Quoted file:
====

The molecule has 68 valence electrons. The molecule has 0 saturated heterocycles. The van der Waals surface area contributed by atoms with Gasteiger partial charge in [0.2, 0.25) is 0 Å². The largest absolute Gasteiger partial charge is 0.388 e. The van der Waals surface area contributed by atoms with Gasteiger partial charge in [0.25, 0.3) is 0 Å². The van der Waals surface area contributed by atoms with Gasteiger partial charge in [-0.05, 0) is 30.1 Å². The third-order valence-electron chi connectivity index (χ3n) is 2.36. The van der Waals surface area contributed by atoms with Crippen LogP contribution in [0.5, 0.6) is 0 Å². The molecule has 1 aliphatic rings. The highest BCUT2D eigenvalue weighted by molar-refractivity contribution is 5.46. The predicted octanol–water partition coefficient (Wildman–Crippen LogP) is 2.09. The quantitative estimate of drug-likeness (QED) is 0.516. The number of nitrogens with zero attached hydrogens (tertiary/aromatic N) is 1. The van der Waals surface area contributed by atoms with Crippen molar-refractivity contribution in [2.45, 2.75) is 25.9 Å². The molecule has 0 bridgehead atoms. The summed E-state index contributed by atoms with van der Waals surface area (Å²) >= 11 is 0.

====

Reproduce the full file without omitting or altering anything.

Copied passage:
The molecule has 68 valence electrons. The molecule has 0 saturated heterocycles. The van der Waals surface area contributed by atoms with Gasteiger partial charge in [0.2, 0.25) is 0 Å². The largest absolute Gasteiger partial charge is 0.388 e. The van der Waals surface area contributed by atoms with Gasteiger partial charge in [0.25, 0.3) is 0 Å². The van der Waals surface area contributed by atoms with Gasteiger partial charge in [-0.05, 0) is 30.1 Å². The third-order valence-electron chi connectivity index (χ3n) is 2.36. The van der Waals surface area contributed by atoms with Crippen LogP contribution in [0.5, 0.6) is 0 Å². The molecule has 1 aliphatic rings. The highest BCUT2D eigenvalue weighted by molar-refractivity contribution is 5.46. The predicted octanol–water partition coefficient (Wildman–Crippen LogP) is 2.09. The quantitative estimate of drug-likeness (QED) is 0.516. The number of nitrogens with zero attached hydrogens (tertiary/aromatic N) is 1. The van der Waals surface area contributed by atoms with Crippen molar-refractivity contribution in [2.45, 2.75) is 25.9 Å². The molecule has 0 bridgehead atoms. The summed E-state index contributed by atoms with van der Waals surface area (Å²) >= 11 is 0.